From the Connecticut College News on June 29, 2022
At the Florence Griswold Museum’s Juneteenth celebration, Conn Professor of English and Poet-in-Residence Kate Rushin read “Fishing for Shad,” a poem she wrote about the story of Jack Howard, who was born enslaved in Old Lyme, Connecticut, in 1795 and was willed to another person at the age of 14.
“I don’t know where I belong
but I know I don’t belong here.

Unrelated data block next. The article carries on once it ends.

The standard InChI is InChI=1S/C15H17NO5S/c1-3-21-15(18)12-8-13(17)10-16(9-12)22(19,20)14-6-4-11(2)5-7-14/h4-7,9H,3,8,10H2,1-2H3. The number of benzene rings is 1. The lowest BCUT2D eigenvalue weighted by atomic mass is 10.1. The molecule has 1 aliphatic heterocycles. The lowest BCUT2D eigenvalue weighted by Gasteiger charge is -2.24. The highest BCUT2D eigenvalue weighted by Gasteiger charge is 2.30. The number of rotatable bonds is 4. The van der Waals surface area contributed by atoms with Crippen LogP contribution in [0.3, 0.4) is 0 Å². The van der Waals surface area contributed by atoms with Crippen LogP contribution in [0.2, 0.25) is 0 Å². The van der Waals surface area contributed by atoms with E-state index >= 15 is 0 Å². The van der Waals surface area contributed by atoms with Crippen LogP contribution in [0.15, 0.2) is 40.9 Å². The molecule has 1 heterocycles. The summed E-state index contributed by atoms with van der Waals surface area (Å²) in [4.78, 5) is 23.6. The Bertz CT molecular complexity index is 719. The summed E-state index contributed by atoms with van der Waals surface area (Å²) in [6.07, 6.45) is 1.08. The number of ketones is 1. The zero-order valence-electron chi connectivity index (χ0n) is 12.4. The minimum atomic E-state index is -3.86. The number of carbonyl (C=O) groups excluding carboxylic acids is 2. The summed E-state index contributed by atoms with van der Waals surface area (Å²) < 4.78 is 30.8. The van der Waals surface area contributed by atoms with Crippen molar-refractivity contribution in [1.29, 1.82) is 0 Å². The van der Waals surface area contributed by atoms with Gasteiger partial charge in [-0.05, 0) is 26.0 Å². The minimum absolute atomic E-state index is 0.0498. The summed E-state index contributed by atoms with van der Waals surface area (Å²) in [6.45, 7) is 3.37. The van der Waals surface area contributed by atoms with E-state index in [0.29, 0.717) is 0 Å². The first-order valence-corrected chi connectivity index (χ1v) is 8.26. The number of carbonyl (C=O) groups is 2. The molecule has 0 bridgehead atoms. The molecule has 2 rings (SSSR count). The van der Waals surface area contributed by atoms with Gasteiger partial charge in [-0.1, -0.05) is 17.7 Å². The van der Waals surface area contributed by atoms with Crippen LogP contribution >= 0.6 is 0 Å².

I don’t know much
but I know what is right.
I don’t have much
but I have myself.
I’m not a man yet
but I’m not a child.
I don’t want much
but I want more than this,” she recited.
Rushin was one of four acclaimed Connecticut poets to participate in the June 18 event, which also featured the Nat Reeves Quartet in a celebration of jazz and poetry. Rushin and fellow poets Marilyn Nelson, Rhonda Ward and Antoinette Brim-Bell read a verse cycle written in collaboration with the Old Lyme Witness Stones Project, about 14 African-descended persons once enslaved in Old Lyme. Continue reading.